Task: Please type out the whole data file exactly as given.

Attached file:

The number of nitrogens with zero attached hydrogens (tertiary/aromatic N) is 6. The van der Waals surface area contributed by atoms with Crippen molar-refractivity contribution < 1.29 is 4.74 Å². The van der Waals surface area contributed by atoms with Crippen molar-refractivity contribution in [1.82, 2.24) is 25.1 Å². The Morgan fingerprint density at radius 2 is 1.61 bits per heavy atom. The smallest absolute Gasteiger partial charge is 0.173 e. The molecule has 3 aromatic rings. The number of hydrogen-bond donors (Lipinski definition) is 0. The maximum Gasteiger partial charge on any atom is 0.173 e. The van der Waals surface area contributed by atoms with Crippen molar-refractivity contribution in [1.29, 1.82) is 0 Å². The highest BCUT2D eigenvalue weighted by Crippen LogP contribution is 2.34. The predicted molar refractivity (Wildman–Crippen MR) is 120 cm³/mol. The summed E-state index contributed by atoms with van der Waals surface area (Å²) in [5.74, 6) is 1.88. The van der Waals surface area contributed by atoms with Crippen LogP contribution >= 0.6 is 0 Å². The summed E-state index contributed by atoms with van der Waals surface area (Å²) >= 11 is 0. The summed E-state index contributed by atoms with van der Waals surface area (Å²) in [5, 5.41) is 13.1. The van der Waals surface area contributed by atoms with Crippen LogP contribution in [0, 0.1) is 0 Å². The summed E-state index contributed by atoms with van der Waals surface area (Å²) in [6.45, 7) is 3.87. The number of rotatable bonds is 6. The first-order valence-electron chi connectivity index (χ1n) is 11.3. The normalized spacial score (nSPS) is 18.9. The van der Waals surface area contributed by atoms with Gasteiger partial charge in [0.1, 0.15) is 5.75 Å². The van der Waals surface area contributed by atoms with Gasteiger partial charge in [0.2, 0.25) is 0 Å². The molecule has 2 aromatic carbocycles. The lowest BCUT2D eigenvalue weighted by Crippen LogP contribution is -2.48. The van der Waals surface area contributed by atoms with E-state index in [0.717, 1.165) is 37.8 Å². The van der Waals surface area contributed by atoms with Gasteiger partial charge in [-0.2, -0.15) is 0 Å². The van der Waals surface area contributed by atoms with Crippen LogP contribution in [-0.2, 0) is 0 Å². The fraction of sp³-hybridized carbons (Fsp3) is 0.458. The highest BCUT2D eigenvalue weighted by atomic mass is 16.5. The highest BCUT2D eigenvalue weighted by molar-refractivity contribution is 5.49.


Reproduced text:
The number of nitrogens with zero attached hydrogens (tertiary/aromatic N) is 6. The van der Waals surface area contributed by atoms with Crippen molar-refractivity contribution < 1.29 is 4.74 Å². The van der Waals surface area contributed by atoms with Crippen molar-refractivity contribution in [1.82, 2.24) is 25.1 Å². The Morgan fingerprint density at radius 2 is 1.61 bits per heavy atom. The smallest absolute Gasteiger partial charge is 0.173 e. The molecule has 3 aromatic rings. The number of hydrogen-bond donors (Lipinski definition) is 0. The maximum Gasteiger partial charge on any atom is 0.173 e. The van der Waals surface area contributed by atoms with Crippen molar-refractivity contribution in [1.29, 1.82) is 0 Å². The highest BCUT2D eigenvalue weighted by Crippen LogP contribution is 2.34. The predicted molar refractivity (Wildman–Crippen MR) is 120 cm³/mol. The summed E-state index contributed by atoms with van der Waals surface area (Å²) in [5.74, 6) is 1.88. The van der Waals surface area contributed by atoms with Crippen LogP contribution >= 0.6 is 0 Å². The summed E-state index contributed by atoms with van der Waals surface area (Å²) >= 11 is 0. The summed E-state index contributed by atoms with van der Waals surface area (Å²) in [5, 5.41) is 13.1. The van der Waals surface area contributed by atoms with Crippen LogP contribution in [0, 0.1) is 0 Å². The summed E-state index contributed by atoms with van der Waals surface area (Å²) in [6.45, 7) is 3.87. The number of rotatable bonds is 6. The first-order valence-electron chi connectivity index (χ1n) is 11.3. The normalized spacial score (nSPS) is 18.9. The van der Waals surface area contributed by atoms with Gasteiger partial charge in [0.1, 0.15) is 5.75 Å². The van der Waals surface area contributed by atoms with Gasteiger partial charge in [0.2, 0.25) is 0 Å². The molecule has 2 aromatic carbocycles. The lowest BCUT2D eigenvalue weighted by Crippen LogP contribution is -2.48. The van der Waals surface area contributed by atoms with E-state index in [0.717, 1.165) is 37.8 Å². The van der Waals surface area contributed by atoms with Gasteiger partial charge in [-0.2, -0.15) is 0 Å². The van der Waals surface area contributed by atoms with Crippen LogP contribution in [-0.2, 0) is 0 Å². The fraction of sp³-hybridized carbons (Fsp3) is 0.458. The highest BCUT2D eigenvalue weighted by atomic mass is 16.5. The highest BCUT2D eigenvalue weighted by molar-refractivity contribution is 5.49.